Incremental change is not enough, says Doug Johnson, director of innovation for Presbyterian Healthcare Services. "We're looking for disruptive innovation, something that's huge-40 percent to 50 percent improvement."

Rust 2  Patient Room

One day, Doug Johnson plans to write a book about opening a hospital. He'll have plenty to write about.

Presbyterian Healthcare Services' newest facility, Rust Medical Center, Rio Rancho, N.M.-a 92-bed, full-service hospital-opened Oct. 23, and Johnson played an integral role in the facility's planning and development as its clinical project manager.

In the past year, Johnson helped design and implement several leading-edge approaches at Rust Medical Center, including acuity-adaptable rooms that have reduced patient transfers and an electronic ICU that combines telemedicine, software, and 24/7 monitoring technology.

To help identify and test these novel approaches, Johnson developed an innovation lab-of which he is now director.

In a recent interview, Johnson discussed what the innovation lab does and offered advice to health system leaders on inspiring and implementing breakthrough improvements.

How was Rust Medical Center's first week in operation? Is there anything you would do differently?

Doug Johnson: Very emotional and exciting, yet stressful. We tried a soft opening: surgery on the first day, labor and delivery on the second day, and the emergency department on the third day. This was an effective approach to ease into care and allow staff to be comfortable.

The amount of volumes we had was more than we anticipated. For example, in our labor and delivery area, we had a lot of babies born the first week. Our first baby born was a Cesarean section, so we broke that area in real fast. We also anticipated having an average daily census in our six-bed ICU of two patients, and we quickly went to four.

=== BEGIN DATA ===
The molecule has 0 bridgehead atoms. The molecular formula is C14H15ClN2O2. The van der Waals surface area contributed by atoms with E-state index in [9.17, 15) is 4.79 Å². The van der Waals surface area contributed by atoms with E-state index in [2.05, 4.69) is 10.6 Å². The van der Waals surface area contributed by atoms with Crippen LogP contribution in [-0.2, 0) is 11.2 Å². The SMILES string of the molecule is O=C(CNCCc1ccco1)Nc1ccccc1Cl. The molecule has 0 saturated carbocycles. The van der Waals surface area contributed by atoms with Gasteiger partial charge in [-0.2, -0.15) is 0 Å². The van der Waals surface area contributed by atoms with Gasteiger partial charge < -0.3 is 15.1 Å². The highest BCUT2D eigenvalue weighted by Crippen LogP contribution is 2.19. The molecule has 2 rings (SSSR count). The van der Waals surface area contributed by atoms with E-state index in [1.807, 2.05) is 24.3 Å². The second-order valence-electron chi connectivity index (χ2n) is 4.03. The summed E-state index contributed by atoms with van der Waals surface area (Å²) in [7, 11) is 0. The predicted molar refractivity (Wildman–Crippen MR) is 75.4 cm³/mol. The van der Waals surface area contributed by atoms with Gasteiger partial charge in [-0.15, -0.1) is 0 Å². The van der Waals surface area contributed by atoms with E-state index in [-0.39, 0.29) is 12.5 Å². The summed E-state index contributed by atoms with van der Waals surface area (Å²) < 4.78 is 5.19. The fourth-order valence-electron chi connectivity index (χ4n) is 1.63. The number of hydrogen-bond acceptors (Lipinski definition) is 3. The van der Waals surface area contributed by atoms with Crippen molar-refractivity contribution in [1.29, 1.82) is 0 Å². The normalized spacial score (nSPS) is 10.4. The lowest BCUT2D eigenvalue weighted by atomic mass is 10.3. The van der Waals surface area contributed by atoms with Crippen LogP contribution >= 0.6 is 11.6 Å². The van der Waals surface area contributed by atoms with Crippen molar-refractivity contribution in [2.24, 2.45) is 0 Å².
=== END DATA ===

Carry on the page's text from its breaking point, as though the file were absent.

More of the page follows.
In hindsight, there's probably a million things I'd do differently. Before we opened up, we did mock runs using a lot of our leaders as patients. I would have spent a little bit more time on these simulations with more resources, ensuring the processes we built were running as smoothly as we had hoped they would.

Can you explain what your hospital's innovation lab does?

Johnson: The innovation lab is a space within our facility that is set up for testing and trying new ideas and innovations that will be implemented across the health system.

I have six full-time employees who lead and create innovation projects. It's too soon to talk about the ideas we're working on now, but these won't be things like reducing the ED's left-without-being-seen rate from 3 percent to 2 percent. That's very specific, and the improvement is relatively small. We're looking for disruptive innovation, something that's huge-40 percent to 50 percent improvement.

The innovation lab has mobile walls so we can create spaces for brainstorming meetings and observation areas. In the observation areas, we can mock up patient rooms and design concepts that can be monitored. Everything in the lab is on wheels, so it can be moved and configured in any way quickly.

How is process improvement different from innovation?

Johnson: Process improvement is looking at what you already know how to do, and trying to make those processes better. For example, when our length of stay is too long and we want to reduce it, we identify the steps or tasks that are adding to our excess length of stay and we try to make those steps more efficient.

With innovation, we're trying to come up with completely different ways of doing things. We are not necessarily looking for the financial impact, although that's important. Our focus is on the customer experience. We want to create a great, healthy experience for patients.

Can you provide examples of your innovation approach?

Johnson: We spent a lot of time in our other facilities videotaping and conducting a work analysis on our nurses to see what they spend their time on. We found that between 30 percent and 40 percent of the time nurses are traveling, they're walking.